With the recent and, perhaps hasty, overhaul of the patent law system in the United States through the America Invents Act signed into law by President Obama on September 16, 2011, it appears that Congress has now shifted its focus from patent legislation to copyright legislation. The shift to copyrights comes in the form of a bill called the Preventing Real Online Threats to Economic Creativity and Theft of Intellectual Property Act of 2011 (also referred to as the “PROTECT IP Act,” “United States Senate Bill S.968,” or simply, “PIPA”) that was introduced and passed out of the Senate Judiciary Committee on May 12, 2011 by Senator Patrick Leahy (D-VT).
Several large firms and business groups in the entertainment industry, such as the MPAA and the US Chamber of Commerce, have expressed support for the legislation and claim that PIPA would help shut down “rogue” websites dedicated to infringing activities, such as the online sale of counterfeit products, and save U.S. jobs.
However, arguing that PIPA was an overreach that would imperil free speech and innovation on the Internet, Senator Ron Wyden (D-Ore.) placed the bill on hold and prevented the bill from going to the Senate floor for a vote. Senator Wyden exercised the rule allowing a single senator to place a hold on a bill, even though a hold may be overridden by a 60-vote majority. Senator Wyden is also known for blocking a similar bill, called the Combating Online Infringement and Counterfeits Act (COICA), after the Senate Judiciary Committee passed it in late 2010 which would have expanded the power of federal agencies to seize the domain names of allegedly infringing websites.
While the Senate version of PIPA allows the Department of Justice to seek court orders to force search engines and ISPs to stop sending traffic to websites accused of copyright infringement and allows copyright holders to seek court orders to require payment processors and online ad networks to cease any business with allegedly infringing websites, the House version may include new legal liabilities for websites and online services that rely on user-generated content, effectively destroying sites such as Twitter, Facebook, and YouTube.
Opponents to the Bill say it would allow rights holders to obtain temporary court orders against infringing sites without adequate judicial review. Several concerned groups, such as Web entrepreneurs like the co-founders of Twitter, foursquare, and LinkedIn additionally argue that the bill’s definition of what constitutes a “rogue site” dedicated to copyright infringement is vague. They argue that the bill could result in inadvertent “collateral damage” to both the Internet and the technology industry because the bill requires that “rogue sites” be removed from search engines, DNS servers, and other third parties. They have asked the House Judiciary Committee members to hold off on the legislation and consider input from the affected groups. While members of the House finally agreed to meet with groups representing the technology industry, it has been reported that the Representatives have ignored the technology industry’s concerns regarding the problems the Bill would cause for innovation and job growth and have decided to release the Bill it had been working on with an accelerated push to get the Bill approved. As the concerned groups have expressed, the stakes are high, and while the technology industry may be leading America out of the recession, “inadvertent damages to the tech sector could not happen at a worse time.”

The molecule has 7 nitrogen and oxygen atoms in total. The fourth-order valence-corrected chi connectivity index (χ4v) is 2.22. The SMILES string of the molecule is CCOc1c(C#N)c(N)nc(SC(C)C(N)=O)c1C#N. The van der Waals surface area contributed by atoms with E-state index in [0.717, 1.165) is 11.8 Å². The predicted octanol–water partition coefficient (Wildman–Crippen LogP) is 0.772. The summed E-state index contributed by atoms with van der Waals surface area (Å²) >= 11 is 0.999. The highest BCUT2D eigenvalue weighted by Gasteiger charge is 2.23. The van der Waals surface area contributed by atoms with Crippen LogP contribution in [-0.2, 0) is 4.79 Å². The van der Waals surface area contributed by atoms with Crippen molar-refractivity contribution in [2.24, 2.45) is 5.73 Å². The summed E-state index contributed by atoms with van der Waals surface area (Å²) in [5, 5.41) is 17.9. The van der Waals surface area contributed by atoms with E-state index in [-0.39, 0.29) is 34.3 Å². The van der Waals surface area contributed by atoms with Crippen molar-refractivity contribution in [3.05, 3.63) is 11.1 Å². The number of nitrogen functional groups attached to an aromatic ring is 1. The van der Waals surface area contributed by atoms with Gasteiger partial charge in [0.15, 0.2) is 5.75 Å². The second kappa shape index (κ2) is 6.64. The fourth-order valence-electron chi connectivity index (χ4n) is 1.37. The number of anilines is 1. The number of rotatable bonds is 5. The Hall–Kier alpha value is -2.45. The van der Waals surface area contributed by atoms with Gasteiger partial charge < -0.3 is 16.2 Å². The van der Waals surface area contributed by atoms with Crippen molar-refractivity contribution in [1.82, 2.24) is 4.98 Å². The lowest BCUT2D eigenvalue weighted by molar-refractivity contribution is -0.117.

The House of Representatives is expected to introduce their version of the bill this week.
UPDATE: October 26, 2011
A bipartisan group in the House today introduced the “Stop Online Piracy Act” (H.R. 3261). The House Judiciary Committee will hold a hearing on the “Stop Online Piracy Act” on November 16, 2011. The text of the bill can be found here.